Laser Cutting is something I use a lot in my work. A question I often get asked is what is it and how does it work? Well, I am going to attempt to provide an answer today. Laser Cutting is a method of cutting materials with a high powered laser which, like 3D Printing, is controlled by a computer. Parts are designed on a computer and then sent to the Laser cutter to be cut. The technology was invented in the late 1960s and in the 1970s was used by the Aeronautics agency to cut extremely accurate titanium parts.
As well as its use in industry today, it is also used in schools and by hobbyists. In the photo below you can see a screenshot of one of my candle holder designs from my Art with Light collection. A CAD (Computer Aided Design) program is needed to draw up the designs to be made. The CAD program then communicates with the Laser cutter and allows the machine to interpret the design drawing to be cut. The Candle Holder (Below) was designed in software called 2D Design to scale and it was then sent to the laser in the same way that a document is sent to an inkjet printer.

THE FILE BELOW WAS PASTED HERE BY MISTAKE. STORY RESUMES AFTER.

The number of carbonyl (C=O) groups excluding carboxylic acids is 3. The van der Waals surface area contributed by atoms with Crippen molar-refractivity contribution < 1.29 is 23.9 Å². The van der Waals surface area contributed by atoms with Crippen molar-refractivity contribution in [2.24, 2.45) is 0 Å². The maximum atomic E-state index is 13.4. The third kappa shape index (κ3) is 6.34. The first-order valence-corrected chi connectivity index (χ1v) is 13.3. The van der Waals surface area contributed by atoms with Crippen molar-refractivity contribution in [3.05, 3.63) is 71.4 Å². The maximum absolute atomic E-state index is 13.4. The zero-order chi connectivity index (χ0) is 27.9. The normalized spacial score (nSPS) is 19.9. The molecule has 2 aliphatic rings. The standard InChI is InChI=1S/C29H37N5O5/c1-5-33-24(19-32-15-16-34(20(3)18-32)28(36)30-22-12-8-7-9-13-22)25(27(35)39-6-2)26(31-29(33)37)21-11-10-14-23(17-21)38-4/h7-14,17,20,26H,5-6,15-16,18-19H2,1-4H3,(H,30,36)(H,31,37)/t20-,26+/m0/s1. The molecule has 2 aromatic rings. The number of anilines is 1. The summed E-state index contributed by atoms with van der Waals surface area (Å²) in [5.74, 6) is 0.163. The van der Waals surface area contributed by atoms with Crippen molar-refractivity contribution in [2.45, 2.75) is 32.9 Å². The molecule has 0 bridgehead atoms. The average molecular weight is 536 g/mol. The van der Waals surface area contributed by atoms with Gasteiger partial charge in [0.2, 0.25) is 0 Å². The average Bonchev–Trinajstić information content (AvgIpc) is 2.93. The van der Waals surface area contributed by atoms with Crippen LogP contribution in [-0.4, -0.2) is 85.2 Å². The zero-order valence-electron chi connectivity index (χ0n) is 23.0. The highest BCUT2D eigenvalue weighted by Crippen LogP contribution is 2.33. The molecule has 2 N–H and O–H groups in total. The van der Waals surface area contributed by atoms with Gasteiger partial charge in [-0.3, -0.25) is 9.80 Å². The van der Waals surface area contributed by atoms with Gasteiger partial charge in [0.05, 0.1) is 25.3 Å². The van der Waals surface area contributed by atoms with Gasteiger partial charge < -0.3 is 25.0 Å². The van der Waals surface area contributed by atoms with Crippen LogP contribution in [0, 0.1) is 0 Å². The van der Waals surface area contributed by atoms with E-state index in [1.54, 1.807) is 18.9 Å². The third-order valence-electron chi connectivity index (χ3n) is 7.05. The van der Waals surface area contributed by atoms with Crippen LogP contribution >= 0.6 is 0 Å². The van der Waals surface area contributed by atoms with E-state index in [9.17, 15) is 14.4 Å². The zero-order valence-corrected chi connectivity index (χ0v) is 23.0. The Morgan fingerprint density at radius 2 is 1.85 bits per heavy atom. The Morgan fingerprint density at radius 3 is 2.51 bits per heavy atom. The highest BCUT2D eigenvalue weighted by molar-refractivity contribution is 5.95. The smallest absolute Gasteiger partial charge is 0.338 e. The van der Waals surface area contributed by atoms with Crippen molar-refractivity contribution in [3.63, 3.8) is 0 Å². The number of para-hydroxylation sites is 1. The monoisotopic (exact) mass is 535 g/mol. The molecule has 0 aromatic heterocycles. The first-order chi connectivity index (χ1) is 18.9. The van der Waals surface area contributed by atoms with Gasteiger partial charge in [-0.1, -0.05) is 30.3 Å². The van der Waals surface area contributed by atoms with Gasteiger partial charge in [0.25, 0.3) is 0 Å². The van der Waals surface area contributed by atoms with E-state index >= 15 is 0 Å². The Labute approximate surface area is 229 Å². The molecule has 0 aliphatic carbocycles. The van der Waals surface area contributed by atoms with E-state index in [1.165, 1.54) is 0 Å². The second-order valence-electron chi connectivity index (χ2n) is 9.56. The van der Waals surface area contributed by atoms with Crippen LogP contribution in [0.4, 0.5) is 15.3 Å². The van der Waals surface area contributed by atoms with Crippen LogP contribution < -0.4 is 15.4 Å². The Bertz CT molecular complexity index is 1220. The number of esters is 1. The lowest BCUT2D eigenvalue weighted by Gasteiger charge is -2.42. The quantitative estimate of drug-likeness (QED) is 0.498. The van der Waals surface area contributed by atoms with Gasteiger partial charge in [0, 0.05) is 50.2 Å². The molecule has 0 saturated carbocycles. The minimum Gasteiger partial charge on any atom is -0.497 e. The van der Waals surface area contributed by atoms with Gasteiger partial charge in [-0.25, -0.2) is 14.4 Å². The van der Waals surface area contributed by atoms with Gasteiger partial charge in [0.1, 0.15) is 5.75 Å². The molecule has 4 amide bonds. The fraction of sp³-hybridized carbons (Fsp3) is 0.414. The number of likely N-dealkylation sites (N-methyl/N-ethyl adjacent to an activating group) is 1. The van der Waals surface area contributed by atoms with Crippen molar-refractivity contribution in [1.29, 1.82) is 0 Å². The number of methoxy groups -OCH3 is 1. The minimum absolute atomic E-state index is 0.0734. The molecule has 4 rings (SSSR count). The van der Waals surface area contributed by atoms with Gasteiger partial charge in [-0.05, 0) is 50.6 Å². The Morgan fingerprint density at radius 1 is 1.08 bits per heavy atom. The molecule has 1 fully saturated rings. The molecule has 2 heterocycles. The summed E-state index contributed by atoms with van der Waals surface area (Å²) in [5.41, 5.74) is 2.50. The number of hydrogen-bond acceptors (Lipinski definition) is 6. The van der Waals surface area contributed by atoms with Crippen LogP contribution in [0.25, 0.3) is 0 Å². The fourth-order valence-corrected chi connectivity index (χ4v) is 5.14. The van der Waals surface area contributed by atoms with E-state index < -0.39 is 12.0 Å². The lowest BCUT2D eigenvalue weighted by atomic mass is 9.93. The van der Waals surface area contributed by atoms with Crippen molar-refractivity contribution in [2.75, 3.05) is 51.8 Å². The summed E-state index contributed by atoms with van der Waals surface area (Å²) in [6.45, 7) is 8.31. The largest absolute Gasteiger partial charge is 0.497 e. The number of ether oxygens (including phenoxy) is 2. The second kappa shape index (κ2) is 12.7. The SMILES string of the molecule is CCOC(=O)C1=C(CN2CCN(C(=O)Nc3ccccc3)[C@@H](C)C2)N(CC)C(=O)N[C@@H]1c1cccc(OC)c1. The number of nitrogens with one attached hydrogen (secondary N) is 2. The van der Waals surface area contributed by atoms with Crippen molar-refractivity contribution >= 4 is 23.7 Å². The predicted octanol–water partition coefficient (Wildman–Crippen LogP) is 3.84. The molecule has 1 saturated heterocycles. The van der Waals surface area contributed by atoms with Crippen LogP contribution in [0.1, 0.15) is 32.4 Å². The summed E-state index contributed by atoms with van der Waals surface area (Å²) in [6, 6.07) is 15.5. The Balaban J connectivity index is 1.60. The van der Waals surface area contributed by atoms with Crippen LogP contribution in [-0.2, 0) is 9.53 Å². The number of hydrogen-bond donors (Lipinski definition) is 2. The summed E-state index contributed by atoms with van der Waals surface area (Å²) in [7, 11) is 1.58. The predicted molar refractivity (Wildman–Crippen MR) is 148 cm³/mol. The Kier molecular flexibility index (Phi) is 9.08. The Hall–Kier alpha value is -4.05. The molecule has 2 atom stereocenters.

The computer plots the coordinates of the design and this information is processed by the Laser Cutter that then accurately traces the design out with the Laser at the desired scale and measurements. In the video below you can see the parts of the candle holder being cut out of Laser Ply. The material is vaporized by the laser as it follows the path mapped out by the design. The laser beam itself is only a fraction of a millimeter wide. This allows for extreme accuracy in the cut and production of parts.
Once the pieces are cut out the parts were then stuck together to create the final product (Below). All of my Art with Light collection has been created using Laser Cutting or 3D Printing. you can view them here. I am not the only artist that uses Laser cutting in their work. This technology is being used by many talented creatives in the mainstream art community and by Muslim artists as well.